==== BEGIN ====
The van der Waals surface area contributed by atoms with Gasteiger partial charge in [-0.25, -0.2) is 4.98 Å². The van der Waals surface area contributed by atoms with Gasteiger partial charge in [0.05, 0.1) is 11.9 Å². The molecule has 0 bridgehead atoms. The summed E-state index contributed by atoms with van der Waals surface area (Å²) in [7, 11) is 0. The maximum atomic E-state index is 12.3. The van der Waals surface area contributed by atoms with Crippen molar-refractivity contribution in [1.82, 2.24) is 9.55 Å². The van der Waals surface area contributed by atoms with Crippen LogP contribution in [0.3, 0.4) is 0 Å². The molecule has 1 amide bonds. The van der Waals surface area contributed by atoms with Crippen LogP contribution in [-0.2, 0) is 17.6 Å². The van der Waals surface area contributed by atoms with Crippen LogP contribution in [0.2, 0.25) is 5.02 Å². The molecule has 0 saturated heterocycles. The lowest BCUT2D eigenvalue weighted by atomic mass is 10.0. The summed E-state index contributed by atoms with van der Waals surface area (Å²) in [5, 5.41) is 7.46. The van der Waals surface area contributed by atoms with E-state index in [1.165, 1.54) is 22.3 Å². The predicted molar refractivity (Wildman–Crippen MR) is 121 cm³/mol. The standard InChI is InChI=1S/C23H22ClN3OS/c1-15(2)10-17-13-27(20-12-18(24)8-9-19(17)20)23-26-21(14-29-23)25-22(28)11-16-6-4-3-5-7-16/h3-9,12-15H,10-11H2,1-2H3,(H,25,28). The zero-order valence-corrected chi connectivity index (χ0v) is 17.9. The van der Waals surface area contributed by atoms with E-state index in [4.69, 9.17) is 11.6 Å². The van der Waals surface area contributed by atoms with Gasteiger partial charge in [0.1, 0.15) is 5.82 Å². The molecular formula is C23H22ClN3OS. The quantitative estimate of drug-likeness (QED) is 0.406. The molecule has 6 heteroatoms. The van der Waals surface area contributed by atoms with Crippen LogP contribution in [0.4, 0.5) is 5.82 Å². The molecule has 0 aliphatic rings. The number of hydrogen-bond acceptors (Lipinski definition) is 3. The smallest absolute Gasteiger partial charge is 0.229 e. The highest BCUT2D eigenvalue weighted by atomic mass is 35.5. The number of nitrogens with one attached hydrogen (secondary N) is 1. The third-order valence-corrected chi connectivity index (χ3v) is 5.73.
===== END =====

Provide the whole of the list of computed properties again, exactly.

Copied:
The van der Waals surface area contributed by atoms with Gasteiger partial charge in [-0.25, -0.2) is 4.98 Å². The van der Waals surface area contributed by atoms with Gasteiger partial charge in [0.05, 0.1) is 11.9 Å². The molecule has 0 bridgehead atoms. The summed E-state index contributed by atoms with van der Waals surface area (Å²) in [7, 11) is 0. The maximum atomic E-state index is 12.3. The van der Waals surface area contributed by atoms with Crippen molar-refractivity contribution in [1.82, 2.24) is 9.55 Å². The van der Waals surface area contributed by atoms with Crippen LogP contribution in [0.3, 0.4) is 0 Å². The molecule has 1 amide bonds. The van der Waals surface area contributed by atoms with Crippen LogP contribution in [-0.2, 0) is 17.6 Å². The van der Waals surface area contributed by atoms with Crippen LogP contribution in [0.2, 0.25) is 5.02 Å². The molecule has 0 saturated heterocycles. The lowest BCUT2D eigenvalue weighted by atomic mass is 10.0. The summed E-state index contributed by atoms with van der Waals surface area (Å²) in [5, 5.41) is 7.46. The van der Waals surface area contributed by atoms with E-state index in [1.165, 1.54) is 22.3 Å². The predicted molar refractivity (Wildman–Crippen MR) is 121 cm³/mol. The standard InChI is InChI=1S/C23H22ClN3OS/c1-15(2)10-17-13-27(20-12-18(24)8-9-19(17)20)23-26-21(14-29-23)25-22(28)11-16-6-4-3-5-7-16/h3-9,12-15H,10-11H2,1-2H3,(H,25,28). The zero-order valence-corrected chi connectivity index (χ0v) is 17.9. The van der Waals surface area contributed by atoms with E-state index in [4.69, 9.17) is 11.6 Å². The van der Waals surface area contributed by atoms with Gasteiger partial charge in [0.1, 0.15) is 5.82 Å². The molecular formula is C23H22ClN3OS. The quantitative estimate of drug-likeness (QED) is 0.406. The molecule has 6 heteroatoms. The van der Waals surface area contributed by atoms with Crippen LogP contribution in [0.4, 0.5) is 5.82 Å². The molecule has 0 aliphatic rings. The number of hydrogen-bond acceptors (Lipinski definition) is 3. The smallest absolute Gasteiger partial charge is 0.229 e. The highest BCUT2D eigenvalue weighted by atomic mass is 35.5. The number of nitrogens with one attached hydrogen (secondary N) is 1. The third-order valence-corrected chi connectivity index (χ3v) is 5.73.